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Groton - A developer interested in buying William Seely School will meet with the Town Council on Tuesday.
The council has scheduled a potential executive session at 7 p.m. in the Town Hall Annex to discuss interest in "acquiring a piece of town-owned property," which Town Manager Mark Oefinger identified as the school.
Groton Town Parks and Recreation uses the school for many programs, including gymnastics, and has for years.
But Oefinger said programs could be moved to the former Fitch Middle School, which is more centrally located.
He added that the William Seely School abuts a property that isn't being used, and the two could be developed together.
"I think long-term, there isn't a need for the town to hold onto that property," Oefinger said of the school.
The Seely School property abuts a former mobile home park owned by Gretchen Chipperini, who fought with the town for years over another property, a former house in Mystic. It's unclear whether the developer is interested only in the school or in both the school and the property adjacent to it.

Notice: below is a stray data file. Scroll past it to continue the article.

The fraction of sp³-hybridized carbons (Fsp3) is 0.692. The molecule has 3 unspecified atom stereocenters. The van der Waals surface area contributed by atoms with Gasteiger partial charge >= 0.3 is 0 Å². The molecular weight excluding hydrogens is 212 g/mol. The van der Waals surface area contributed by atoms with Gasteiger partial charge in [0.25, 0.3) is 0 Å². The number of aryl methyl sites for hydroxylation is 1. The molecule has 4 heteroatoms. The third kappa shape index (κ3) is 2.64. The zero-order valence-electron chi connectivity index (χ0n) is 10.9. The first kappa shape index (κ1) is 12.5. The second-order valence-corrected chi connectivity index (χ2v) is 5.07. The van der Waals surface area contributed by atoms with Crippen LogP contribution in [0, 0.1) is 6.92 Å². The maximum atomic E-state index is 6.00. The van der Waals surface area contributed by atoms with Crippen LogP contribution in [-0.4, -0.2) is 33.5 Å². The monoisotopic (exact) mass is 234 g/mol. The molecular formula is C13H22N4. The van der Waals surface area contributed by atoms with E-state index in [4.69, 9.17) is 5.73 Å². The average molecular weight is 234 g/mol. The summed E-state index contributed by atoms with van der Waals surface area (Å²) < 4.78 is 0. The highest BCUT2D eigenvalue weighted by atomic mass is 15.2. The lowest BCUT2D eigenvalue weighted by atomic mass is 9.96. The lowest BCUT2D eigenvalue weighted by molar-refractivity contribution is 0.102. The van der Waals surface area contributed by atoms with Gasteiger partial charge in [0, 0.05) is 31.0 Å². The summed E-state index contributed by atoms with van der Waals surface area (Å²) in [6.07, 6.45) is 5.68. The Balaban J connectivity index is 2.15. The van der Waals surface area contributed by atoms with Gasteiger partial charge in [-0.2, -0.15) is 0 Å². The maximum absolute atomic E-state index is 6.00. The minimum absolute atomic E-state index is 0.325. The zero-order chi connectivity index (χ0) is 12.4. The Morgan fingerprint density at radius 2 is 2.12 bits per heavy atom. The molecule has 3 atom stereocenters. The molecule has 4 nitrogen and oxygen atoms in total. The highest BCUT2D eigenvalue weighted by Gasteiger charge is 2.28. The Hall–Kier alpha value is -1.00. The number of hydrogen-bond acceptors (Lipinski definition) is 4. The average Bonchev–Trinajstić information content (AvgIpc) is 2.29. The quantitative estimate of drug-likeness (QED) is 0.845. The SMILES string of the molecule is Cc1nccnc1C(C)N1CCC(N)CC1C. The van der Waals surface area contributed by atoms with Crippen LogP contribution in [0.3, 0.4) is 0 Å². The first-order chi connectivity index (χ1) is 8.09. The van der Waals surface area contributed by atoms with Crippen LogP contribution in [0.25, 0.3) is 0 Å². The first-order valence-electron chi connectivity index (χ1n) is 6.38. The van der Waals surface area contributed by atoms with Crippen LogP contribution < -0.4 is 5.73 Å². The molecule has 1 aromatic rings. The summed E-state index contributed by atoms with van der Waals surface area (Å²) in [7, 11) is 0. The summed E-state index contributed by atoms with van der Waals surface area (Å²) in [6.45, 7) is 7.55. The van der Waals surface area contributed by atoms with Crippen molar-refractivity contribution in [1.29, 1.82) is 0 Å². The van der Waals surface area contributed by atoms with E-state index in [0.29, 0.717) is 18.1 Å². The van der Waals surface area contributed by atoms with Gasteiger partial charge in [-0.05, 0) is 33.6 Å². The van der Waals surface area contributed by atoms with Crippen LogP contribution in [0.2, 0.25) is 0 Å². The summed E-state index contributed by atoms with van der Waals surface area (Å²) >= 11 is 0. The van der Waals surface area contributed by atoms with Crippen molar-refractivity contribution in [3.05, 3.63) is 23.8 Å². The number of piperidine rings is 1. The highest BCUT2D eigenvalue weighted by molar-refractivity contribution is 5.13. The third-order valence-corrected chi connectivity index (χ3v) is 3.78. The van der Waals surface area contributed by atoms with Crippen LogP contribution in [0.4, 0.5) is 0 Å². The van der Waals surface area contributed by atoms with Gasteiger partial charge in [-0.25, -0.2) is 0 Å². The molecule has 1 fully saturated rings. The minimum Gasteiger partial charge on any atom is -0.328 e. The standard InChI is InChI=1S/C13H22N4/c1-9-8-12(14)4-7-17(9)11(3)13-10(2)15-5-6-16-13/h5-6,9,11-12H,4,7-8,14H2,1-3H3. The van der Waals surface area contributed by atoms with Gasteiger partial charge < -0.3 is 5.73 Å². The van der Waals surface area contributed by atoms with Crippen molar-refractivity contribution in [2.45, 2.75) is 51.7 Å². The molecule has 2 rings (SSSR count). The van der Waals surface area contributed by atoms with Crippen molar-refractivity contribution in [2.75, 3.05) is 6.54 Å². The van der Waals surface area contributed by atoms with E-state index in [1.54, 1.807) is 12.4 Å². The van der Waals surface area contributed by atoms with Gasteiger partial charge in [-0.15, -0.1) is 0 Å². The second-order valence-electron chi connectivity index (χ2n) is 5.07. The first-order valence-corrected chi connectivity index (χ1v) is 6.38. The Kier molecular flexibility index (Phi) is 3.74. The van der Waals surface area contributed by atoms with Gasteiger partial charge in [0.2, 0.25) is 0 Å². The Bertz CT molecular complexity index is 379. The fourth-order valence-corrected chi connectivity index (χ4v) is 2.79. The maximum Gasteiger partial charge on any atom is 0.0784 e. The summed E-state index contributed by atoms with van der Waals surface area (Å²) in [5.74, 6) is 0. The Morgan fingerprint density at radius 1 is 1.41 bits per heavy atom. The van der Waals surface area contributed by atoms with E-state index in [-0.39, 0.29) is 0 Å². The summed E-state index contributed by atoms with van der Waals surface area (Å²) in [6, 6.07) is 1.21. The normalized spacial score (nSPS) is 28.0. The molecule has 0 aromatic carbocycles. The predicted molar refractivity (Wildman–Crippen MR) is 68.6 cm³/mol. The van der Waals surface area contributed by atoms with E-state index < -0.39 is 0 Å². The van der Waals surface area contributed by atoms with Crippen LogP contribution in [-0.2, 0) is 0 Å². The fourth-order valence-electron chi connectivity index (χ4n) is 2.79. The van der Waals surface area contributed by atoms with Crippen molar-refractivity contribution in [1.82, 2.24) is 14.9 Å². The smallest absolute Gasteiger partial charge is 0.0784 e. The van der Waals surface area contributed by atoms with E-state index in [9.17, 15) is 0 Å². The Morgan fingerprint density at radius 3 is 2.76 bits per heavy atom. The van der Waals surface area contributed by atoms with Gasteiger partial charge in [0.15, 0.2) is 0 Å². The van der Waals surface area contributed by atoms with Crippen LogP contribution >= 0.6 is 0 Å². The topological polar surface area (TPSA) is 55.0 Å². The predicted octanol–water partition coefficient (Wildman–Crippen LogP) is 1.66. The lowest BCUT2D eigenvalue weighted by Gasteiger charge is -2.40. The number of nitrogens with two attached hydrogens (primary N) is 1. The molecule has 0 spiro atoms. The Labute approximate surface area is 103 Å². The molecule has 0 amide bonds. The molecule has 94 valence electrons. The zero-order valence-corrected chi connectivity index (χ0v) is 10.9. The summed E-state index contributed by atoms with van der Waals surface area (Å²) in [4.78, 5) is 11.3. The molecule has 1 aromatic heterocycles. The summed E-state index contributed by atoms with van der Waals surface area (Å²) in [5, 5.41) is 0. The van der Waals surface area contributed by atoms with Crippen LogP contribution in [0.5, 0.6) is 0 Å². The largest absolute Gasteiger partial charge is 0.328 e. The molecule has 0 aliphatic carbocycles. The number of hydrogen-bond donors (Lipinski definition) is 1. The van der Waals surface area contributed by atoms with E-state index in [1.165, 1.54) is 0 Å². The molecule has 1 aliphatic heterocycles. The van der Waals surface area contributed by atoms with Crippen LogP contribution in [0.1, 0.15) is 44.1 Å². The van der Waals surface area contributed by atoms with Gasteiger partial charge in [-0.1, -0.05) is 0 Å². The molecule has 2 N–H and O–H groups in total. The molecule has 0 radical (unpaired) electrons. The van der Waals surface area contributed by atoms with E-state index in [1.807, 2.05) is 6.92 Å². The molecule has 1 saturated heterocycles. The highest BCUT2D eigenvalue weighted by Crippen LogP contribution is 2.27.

Councilor Bruce Flax said Chipperini has been trying to sell the mobile home park and at one point asked if she could market her property and the school as a unit. The council said if she had a developer who was interested in her land and needed the school property as well to make the development work, they would hear the proposal.
William Seely School was built in 1954, and is in the western section of town. It closed in 2003.
Flax said he didn't know what the proposal Tuesday would entail, but the council would learn more this week.
Chipperini's lengthy dispute with Groton involved 23 Library St. and started shortly after the family bought the house in 1989. Neighbors complained that she and her company, Ultegra LLC, started renovations that didn't end.
In 2004, the state Department of Transportation closed a section of sidewalk next to the property because the walk had a void beneath the concrete. Then in 2008, the house was destroyed by an arson fire. Four days after the fire, the town ordered the Chipperinis to demolish it for safety reasons.
Groton town took Chipperini to court almost a year later to enforce the order. She bought a demolition permit that August.
The chimney, the last remnant of the house, was dismantled in July 2011.